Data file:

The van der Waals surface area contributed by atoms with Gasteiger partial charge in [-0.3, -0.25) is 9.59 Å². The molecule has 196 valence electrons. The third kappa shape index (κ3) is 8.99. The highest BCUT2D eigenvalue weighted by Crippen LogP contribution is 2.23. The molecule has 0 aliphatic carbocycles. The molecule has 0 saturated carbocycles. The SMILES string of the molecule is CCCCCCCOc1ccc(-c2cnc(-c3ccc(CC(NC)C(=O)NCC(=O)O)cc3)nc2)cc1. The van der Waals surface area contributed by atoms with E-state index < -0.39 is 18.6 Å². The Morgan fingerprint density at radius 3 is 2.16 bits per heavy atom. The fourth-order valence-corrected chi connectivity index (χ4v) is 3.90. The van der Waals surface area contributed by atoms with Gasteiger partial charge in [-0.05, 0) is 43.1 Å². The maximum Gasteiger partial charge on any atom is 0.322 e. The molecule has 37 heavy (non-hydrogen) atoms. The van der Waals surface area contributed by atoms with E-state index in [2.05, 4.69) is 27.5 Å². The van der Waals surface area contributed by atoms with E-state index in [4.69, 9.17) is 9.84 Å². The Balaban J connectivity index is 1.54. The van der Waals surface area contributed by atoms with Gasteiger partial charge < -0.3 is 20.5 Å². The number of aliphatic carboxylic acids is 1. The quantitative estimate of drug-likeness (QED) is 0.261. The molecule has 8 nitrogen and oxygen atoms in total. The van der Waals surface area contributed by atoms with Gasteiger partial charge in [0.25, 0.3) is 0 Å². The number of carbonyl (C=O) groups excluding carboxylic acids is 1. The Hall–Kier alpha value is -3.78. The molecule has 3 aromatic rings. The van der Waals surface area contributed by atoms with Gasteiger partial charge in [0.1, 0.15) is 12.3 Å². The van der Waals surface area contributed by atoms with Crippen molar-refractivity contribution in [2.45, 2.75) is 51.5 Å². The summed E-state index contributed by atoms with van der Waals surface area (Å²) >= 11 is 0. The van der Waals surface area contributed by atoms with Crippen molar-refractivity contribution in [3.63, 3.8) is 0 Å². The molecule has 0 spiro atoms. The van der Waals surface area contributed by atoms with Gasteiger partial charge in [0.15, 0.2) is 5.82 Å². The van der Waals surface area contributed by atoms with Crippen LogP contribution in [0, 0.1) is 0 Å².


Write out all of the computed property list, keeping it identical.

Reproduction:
The van der Waals surface area contributed by atoms with Gasteiger partial charge in [-0.3, -0.25) is 9.59 Å². The molecule has 196 valence electrons. The third kappa shape index (κ3) is 8.99. The highest BCUT2D eigenvalue weighted by Crippen LogP contribution is 2.23. The molecule has 0 aliphatic carbocycles. The molecule has 0 saturated carbocycles. The SMILES string of the molecule is CCCCCCCOc1ccc(-c2cnc(-c3ccc(CC(NC)C(=O)NCC(=O)O)cc3)nc2)cc1. The van der Waals surface area contributed by atoms with E-state index < -0.39 is 18.6 Å². The Morgan fingerprint density at radius 3 is 2.16 bits per heavy atom. The fourth-order valence-corrected chi connectivity index (χ4v) is 3.90. The van der Waals surface area contributed by atoms with Gasteiger partial charge in [-0.05, 0) is 43.1 Å². The maximum Gasteiger partial charge on any atom is 0.322 e. The molecule has 37 heavy (non-hydrogen) atoms. The van der Waals surface area contributed by atoms with E-state index in [2.05, 4.69) is 27.5 Å². The van der Waals surface area contributed by atoms with E-state index in [4.69, 9.17) is 9.84 Å². The Balaban J connectivity index is 1.54. The van der Waals surface area contributed by atoms with Gasteiger partial charge < -0.3 is 20.5 Å². The number of aliphatic carboxylic acids is 1. The quantitative estimate of drug-likeness (QED) is 0.261. The molecule has 8 nitrogen and oxygen atoms in total. The van der Waals surface area contributed by atoms with Gasteiger partial charge in [0.25, 0.3) is 0 Å². The number of carbonyl (C=O) groups excluding carboxylic acids is 1. The Hall–Kier alpha value is -3.78. The molecule has 3 aromatic rings. The van der Waals surface area contributed by atoms with Gasteiger partial charge in [0.1, 0.15) is 12.3 Å². The van der Waals surface area contributed by atoms with Crippen molar-refractivity contribution in [2.45, 2.75) is 51.5 Å². The summed E-state index contributed by atoms with van der Waals surface area (Å²) >= 11 is 0. The van der Waals surface area contributed by atoms with Crippen molar-refractivity contribution in [3.63, 3.8) is 0 Å². The molecule has 0 spiro atoms. The van der Waals surface area contributed by atoms with Gasteiger partial charge in [0.15, 0.2) is 5.82 Å². The van der Waals surface area contributed by atoms with Crippen LogP contribution in [0, 0.1) is 0 Å².